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[liberationtech] Blue Coat and Syria

Jillian York jyork at cyber.law.harvard.edu
Thu Oct 13 11:37:46 PDT 2011


Yes and no.

Yes that companies are overzealous, mainly because they face large fines and
the rules aren't clear. OFAC issued a general license last year re: Iran,
Cuba, and Sudan (NOT Syria) and a general license more recently in light of
the Obama Administration's Executive Order on Syria (see post below,
contains links/details) to allow the export of communications tools and
hosting for personal use by Syrians.

However, Syria's a separate case.   Besides OFAC, Syria is also affected by
a 2004 Commerce Dept. regulation on Lebanese Sovereignty.  EFF has done
extensive research on this and are currently offering to help any company
(or tool-producing NGO) that wants to get a license from Commerce to export
to Syria:
https://www.eff.org/deeplinks/2011/09/stop-the-piecemeal-export-approach

Call 10 hosting companies in the US and pretend to be Syrian: a highly
recommended exercise in absurdity.

Collin, would be happy to talk off-list about documenting misapplications,
something I've been doing now for more than three years.

-Jillian



On Thu, Oct 13, 2011 at 8:32 PM, Collin Anderson
<collin at averysmallbird.com>wrote:

> I would note that many of Treasury's sanctions are overzealously
> interpreted by American companies to include things that they specifically
> do not. OFAC Regulations were revised last year (regarding Iran: §560.540;
> Cuba and Sudan in name elsewhere; presumable Syria too) to permit the export
> of information services and software to embargoed countries provided it is
> done so 1.) at no cost to the user 2.) without direct or indirect knowledge
> of government use.
>
> Documenting misapplications of the law is a campaign in its nascent stages,
> which I should reach out to the mail list about in another thread.
>
> GSoC, I assume, is other matter originating in the stipend.
>
> Cordially,
> Collin
>
>
> On Thu, Oct 13, 2011 at 2:16 PM, Jillian York <jyork at cyber.law.harvard.edu
> > wrote:
>
>> Regulation that forces transparency (e.g., a licensing scheme) seems to be
>> a popular theme these days and frankly, I'm personally behind the idea.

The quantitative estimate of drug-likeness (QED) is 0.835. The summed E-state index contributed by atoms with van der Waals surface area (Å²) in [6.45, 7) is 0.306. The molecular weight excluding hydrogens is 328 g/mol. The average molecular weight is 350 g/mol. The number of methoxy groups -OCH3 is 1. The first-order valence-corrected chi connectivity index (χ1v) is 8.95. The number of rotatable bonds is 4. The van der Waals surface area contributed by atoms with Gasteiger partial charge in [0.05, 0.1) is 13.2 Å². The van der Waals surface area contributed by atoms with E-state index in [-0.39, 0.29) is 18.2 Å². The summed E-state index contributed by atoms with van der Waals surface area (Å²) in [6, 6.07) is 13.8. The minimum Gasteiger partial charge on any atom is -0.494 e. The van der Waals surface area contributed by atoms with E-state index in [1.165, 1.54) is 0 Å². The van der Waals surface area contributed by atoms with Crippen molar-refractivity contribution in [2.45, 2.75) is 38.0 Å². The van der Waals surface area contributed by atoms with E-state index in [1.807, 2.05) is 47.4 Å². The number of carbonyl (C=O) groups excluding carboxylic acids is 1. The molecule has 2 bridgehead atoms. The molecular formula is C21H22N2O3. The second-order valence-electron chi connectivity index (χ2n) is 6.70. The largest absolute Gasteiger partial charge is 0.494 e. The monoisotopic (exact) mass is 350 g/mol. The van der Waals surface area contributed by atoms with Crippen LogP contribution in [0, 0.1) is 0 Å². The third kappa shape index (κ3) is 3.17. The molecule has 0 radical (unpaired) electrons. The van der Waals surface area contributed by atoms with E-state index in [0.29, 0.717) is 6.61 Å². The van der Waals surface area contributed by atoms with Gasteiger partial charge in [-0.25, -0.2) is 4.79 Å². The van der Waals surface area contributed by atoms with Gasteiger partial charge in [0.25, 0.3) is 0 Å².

>> When we have export regulations preventing Syrians from getting access to
>> basic tools like Google Chrome and Java and unable to participate in Google
>> Summer of Code because "oops, someone might accidentally give them a
>> t-shirt", but those same Syrians are being hampered by American tools from
>> Bluecoat, something is terribly wrong.
>>
>> -JCY
>>
>>
>>
>> On Wed, Oct 12, 2011 at 3:11 PM, <liberationtech at lewman.us> wrote:
>>
>>> On Wed, Oct 12, 2011 at 12:19:36AM -0400, jacob at appelbaum.net wrote 2.1K
>>> bytes in 61 lines about:
>>> : The sale and support of surveillance equipment should be regulated like
>>> : firearms.
>>>
>>> Careful here. More bureaucracy is rarely the answer to a problem. More
>>> transparency is a fine first step. Who sold what to whom would be good
>>> to know now. Who supports whom would be good to know as well.
>>>
>>> Regulating firearms has done little to stop the global weapons trade, in
>>> fact it's just created a huge underground market that lacks
>>> transparency. At least this is what those who monitor this sort of thing
>>> tell me.
>>>
>>> This appears to be the same problem we have now with network
>>> surveillance and control equipment.
>>>
>>> --
>>> Andrew
>>> pgp key: 0x74ED336B
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>>
>>
>>
>> --
>> jilliancyork.com | @jilliancyork | tel: +1-857-891-4244
>>
>>
>>
>>
>> _______________________________________________
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>
>
>
> --
> *Collin David Anderson*
> averysmallbird.com | @cda | Washington, D.C.
>
>


-- 
jilliancyork.com | @jilliancyork | tel: +1-857-891-4244
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